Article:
We're unable to sign you in at this time. Please try again in a few minutes.
We were able to sign you in, but your subscription(s) could not be found. Please try again in a few minutes.
There may be a problem with your account. Please contact the AMA Service Center to resolve this issue.
Contact the AMA Service Center:
Telephone: 1 (800) 262-2350 or 1 (312) 670-7827  *   Email: subscriptions@jamanetwork.com
Error Message ......
Correspondence and Brief Communications |

Cephalic Vein Cutdown Approach for Long-term Indwelling Central Venous Access

Stephen P. Povoski, MD
Arch Surg. 2002;137(6):746. doi:.
Text Size: A A A
Published online


I would like to acknowledge and commend the timely and informative article written by Di Carlo et al1 in the September 2001 issue of the ARCHIVES that described the placement of totally implantable venous access devices using the cephalic vein cutdown approach as the preferred insertion technique. However, I believe that several aspects of their article warrant reflection and discussion.

The first detailed description of the cephalic vein cutdown approach for long-term indwelling central venous access was published in 1976 by Heimbach and Ivy.2 Since that time, numerous articles have been published describing this technique, with some series specifically reporting the frequency of successful catheter placement with the cephalic vein cutdown approach (cumulative results from 9 such series: 80.8%, or 1785 of 2210 patients). In the article by Di Carlo et al,1 the authors fail to give well-deserved recognition to Heimbach and Ivy for their detailed initial description of the cephalic vein cutdown approach or to acknowledge or use many of the previously reported series on this approach to critically compare and contrast their own impressive results.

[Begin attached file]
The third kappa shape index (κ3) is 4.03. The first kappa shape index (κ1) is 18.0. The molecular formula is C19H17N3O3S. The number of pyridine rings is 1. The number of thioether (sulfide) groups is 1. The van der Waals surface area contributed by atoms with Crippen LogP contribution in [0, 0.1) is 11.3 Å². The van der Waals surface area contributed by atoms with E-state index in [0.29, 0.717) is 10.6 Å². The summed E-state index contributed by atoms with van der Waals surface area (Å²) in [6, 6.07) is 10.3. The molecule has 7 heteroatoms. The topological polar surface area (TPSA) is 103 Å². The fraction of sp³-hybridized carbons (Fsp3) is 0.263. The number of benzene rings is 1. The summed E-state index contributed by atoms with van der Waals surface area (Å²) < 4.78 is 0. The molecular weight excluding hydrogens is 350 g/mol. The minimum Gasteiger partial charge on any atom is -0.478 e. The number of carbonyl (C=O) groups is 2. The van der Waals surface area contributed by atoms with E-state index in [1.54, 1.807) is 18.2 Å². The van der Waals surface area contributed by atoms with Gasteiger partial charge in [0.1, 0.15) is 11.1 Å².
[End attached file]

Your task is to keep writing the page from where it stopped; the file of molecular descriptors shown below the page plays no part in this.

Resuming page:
Sign in

Purchase Options

• Buy this article
• Subscribe to the journal
• Rent this article ?

First Page Preview

View Large
First page PDF preview





Also Meets CME requirements for:
Browse CME for all U.S. States
Accreditation Information
The American Medical Association is accredited by the Accreditation Council for Continuing Medical Education to provide continuing medical education for physicians. The AMA designates this journal-based CME activity for a maximum of 1 AMA PRA Category 1 CreditTM per course. Physicians should claim only the credit commensurate with the extent of their participation in the activity. Physicians who complete the CME course and score at least 80% correct on the quiz are eligible for AMA PRA Category 1 CreditTM.
Note: You must get at least of the answers correct to pass this quiz.
Please click the checkbox indicating that you have read the full article in order to submit your answers.
Your answers have been saved for later.
You have not filled in all the answers to complete this quiz
The following questions were not answered:
Sorry, you have unsuccessfully completed this CME quiz with a score of
The following questions were not answered correctly:
Commitment to Change (optional):
Indicate what change(s) you will implement in your practice, if any, based on this CME course.
Your quiz results:
The filled radio buttons indicate your responses. The preferred responses are highlighted
For CME Course: A Proposed Model for Initial Assessment and Management of Acute Heart Failure Syndromes
Indicate what changes(s) you will implement in your practice, if any, based on this CME course.


Some tools below are only available to our subscribers or users with an online account.

0 Citations

Sign in

Purchase Options

• Buy this article
• Subscribe to the journal
• Rent this article ?

Related Content

Customize your page view by dragging & repositioning the boxes below.

Articles Related By Topic
Related Collections